The Fifth Child Project

The value and unexpected by-product of a community engagement strategy aimed at addressing the immunisation gap in north-west Ethiopia

A formative qualitative evaluation project conducted by Tracey Chantler, Emilie Karafillakis, Samuel Wodajo, and Heidi Larson

Increased attention is being paid to the role of community engagement strategies to address low and stagnating vaccination rates. The International Rescue Committee (IRC) developed a multi-pronged community engagement strategy (‘The Fifth Child Project’) to close the immunisation gap in Benishangul Gumuz Regional State in north-west Ethiopia. The project introduced a defaulter tracing system, and a colour-coded health calendar for mothers (Enat Mastawesha); involved existing health infrastructures (Health Extension Programme and the Health Development Army) and fostered community co-management of vaccination activities. The following video, produced by IRC, provides an overview of the ‘Fifth Child Project’:

LSHTM led the formative evaluation of the ‘Fifth Child Project’ together with colleagues at the IRC, focusing on the project integration into the health system, utilisation and acceptability, community co-management, and contribution to improving routine immunisation system performance. Routine immunisation data from two districts was analysed; and a series of interviews, focus groups and observations of project activities were conducted in three kebeles within these districts from May-July 2016.

Caregivers waiting with their children at the health post (Photo by Anna Kim, IRC)


The formative evaluation found that the ‘Fifth Child Project’ introduced new ways of working which helped health workers identify and connect with hard to reach families. Project tools decreased health workers workload and the calendar enabled mothers to maintain better control over their children’s health. It also operated as a catalyst for health-related discussions within families and enabled more personalised interactions with health workers. Varying levels of support from kebele leaders were reported and there was a lack of clarity about their role in defaulter tracing. We also found evidence of community-agreed sanctions (monetary fines and cautions by local court) for non-compliance with the infant vaccination schedule. Interviewees wanted the project to expand but highlighted the need for infrastructural investment to improve the performance of the immunisation programme. Increased immunisation coverage was observed but cannot be attributed solely to the project.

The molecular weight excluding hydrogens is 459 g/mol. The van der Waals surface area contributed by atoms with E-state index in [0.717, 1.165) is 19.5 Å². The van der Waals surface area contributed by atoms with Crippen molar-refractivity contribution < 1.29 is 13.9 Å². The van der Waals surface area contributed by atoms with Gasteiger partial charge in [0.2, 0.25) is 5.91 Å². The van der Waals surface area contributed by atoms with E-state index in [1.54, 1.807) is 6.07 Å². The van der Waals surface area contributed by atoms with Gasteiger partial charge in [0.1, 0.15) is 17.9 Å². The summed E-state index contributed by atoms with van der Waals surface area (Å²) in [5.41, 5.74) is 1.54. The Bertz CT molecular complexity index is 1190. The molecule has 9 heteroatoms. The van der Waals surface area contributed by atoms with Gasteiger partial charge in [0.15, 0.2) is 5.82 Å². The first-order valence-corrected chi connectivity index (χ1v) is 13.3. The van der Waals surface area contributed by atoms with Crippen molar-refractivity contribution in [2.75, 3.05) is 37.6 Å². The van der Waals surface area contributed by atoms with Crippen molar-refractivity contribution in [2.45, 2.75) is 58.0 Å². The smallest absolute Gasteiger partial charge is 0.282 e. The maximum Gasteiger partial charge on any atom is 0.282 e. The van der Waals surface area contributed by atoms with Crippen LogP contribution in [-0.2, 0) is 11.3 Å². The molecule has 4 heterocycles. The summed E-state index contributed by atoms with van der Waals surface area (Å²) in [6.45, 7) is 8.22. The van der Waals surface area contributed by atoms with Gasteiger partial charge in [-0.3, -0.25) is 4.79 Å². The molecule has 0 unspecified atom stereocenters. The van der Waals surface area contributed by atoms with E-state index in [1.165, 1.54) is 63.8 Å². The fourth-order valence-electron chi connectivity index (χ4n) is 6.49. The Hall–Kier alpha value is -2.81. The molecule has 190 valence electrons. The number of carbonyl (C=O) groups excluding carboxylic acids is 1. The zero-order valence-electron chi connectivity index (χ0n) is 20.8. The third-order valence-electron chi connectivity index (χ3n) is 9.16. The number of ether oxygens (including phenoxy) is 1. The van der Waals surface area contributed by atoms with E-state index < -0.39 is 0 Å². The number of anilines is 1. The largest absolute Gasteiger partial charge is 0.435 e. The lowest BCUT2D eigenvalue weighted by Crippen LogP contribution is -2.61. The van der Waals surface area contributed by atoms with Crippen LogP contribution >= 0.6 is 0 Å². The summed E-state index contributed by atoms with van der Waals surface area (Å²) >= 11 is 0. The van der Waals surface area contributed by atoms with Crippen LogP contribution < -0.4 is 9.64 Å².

A Health Development Army member explaining the calendar to a caregiver (Photo by Anna Kim, IRC)


The project was well integrated within the Health Extension Programme and successful at engaging community members at household and kebele command post level. Whilst community co-management activities merited strengthening, the establishment of community-agreed sanctions were evidence of community ownership, even though they constituted an ethical conundrum.

Community engagement activities in BGRS (Photo by Anna Kim, IRC)


This formative evaluation was made possible by funding received by the IRC from the International Initiative for Impact Evaluation (3ie).

Literature Literature archive

S Krishnaswamy, P Lambach, ML Giles 2019 HUMAN VACCINES & IMMUNOTHERAPEUTICS VOL. 15, NO. 4, 942–950
Editorial 2019 Lancet Adolescent Health Vol 3: 281
AHviid, JVinsløv Hansen, M Frisch,, et al 2019 Ann Intern Med 170(8):513-520.

Videos Video archive

VCP Research Fellow Emilie Karafillakis comments on the anti-vaccination movement, the role of social media and the importance of rebuilding trust. 

In this video Prof Larson explains what vaccine confidence is, the team’s work, and what needs to be done to restore vaccine confidence around the world.

As part of the LSHTM Vaccine Centre podcast series to celebrate World Immunization Week Prof Heidi Larson recorded an episode with about her work and the VCP.

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The Vaccine Knowledge Project at the Oxford Vaccine Group